Cancer patients could be treated with a ‘one-size-fits-all’ therapy, following the discovery of an immune cell which kills all forms of the disease.
Researchers at Cardiff University have found a new type of killer T-cell, capable of recognising and destroying most human cancers while preserving healthy cells. The scientists discovered a method of killing prostate, breast, lung and other cancers in lab tests and say there is ‘enormous potential’ for immunotherapies not previously thought to be possible.
Cardiff University’s cancer findings came from scientists looking for ‘unconventional’ ways in which the immune system naturally attacks tumours. They found, inside human blood, a T-cell that can scan the body for a threat, such as cancerous cells, and eliminate the danger while leaving healthy cells alone. The team described the work as at an early stage, but ‘exciting’.
T-cell cancer therapies are where immune cells are removed, modified and returned to the patient’s blood to seek and destroy cancer cells. The most widely-used, known as CAR-T, is personalised to the patient but combats only a handful of cancers and has not been successful in eliminating solid tumours - which account for the vast majority of cancers.
The Cardiff team’s discovery involves a new type of T-cell receptor (TCR), which recognises a molecule present on the surface of a wide range of cancer cells as well as in many of the body’s normal cells and is, remarkably, able to distinguish between the two. In tests, T-cells equipped with the new TCR killed lung, skin, blood, colon, breast, bone, prostate, ovarian, kidney and cervical cancer cells.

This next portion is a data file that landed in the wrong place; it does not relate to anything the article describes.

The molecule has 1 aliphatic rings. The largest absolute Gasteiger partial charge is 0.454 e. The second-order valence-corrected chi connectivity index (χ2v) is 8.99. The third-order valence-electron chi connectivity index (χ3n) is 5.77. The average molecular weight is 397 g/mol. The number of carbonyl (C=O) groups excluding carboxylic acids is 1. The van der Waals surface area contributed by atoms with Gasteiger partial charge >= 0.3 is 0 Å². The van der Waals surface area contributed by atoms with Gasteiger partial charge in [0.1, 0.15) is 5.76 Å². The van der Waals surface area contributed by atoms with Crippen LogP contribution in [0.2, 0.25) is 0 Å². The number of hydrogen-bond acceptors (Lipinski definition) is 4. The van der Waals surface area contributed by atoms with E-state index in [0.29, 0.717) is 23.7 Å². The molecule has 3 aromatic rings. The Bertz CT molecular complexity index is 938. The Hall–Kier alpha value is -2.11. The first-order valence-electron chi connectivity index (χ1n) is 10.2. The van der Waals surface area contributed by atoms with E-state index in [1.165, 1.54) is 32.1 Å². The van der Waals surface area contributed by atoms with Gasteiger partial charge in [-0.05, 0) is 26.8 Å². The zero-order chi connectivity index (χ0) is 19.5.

Professor Andrew Sewell, the lead author on the study and an expert in T-cells from Cardiff University’s School of Medicine, said it was ‘highly unusual’ to find a TCR with such broad cancer specificity, raising the prospect of ‘universal’ cancer therapy.
Prof Sewell said: “We hope this new TCR may provide us with a different route to target and destroy a wide range of cancers in all individuals. Current TCR-based therapies can only be used in a minority of patients with a minority of cancers.
“Cancer-targeting via MR1-restricted T-cells is an exciting new frontier - it raises the prospect of a ‘one-size-fits-all’ cancer treatment; a single type of T-cell that could be capable of destroying many different types of cancers across the population. Previously nobody believed this could be possible.”
Further experiments and safety testing are now underway, with the hope of trialling this new approach in patients towards the end of 2020. Prof Sewell added: “There are plenty of hurdles to overcome; however, if this testing is successful, then I would hope this new treatment could be in use in patients in a few years’ time.”
Cancer is the leading cause of all avoidable deaths in the UK. Breast cancer is the most common, followed jointly by prostate and lung cancer and then by bowel cancer. Obesity is now a bigger cause than smoking of some cancers, namely bowel, kidney, liver and ovarian cancer.
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Photo: Cardiff University’s Professor Andrew Sewell, left, with Research Fellow Garry Dolton.
Credit: Cardiff University
* Data sourced on January 2, 2020.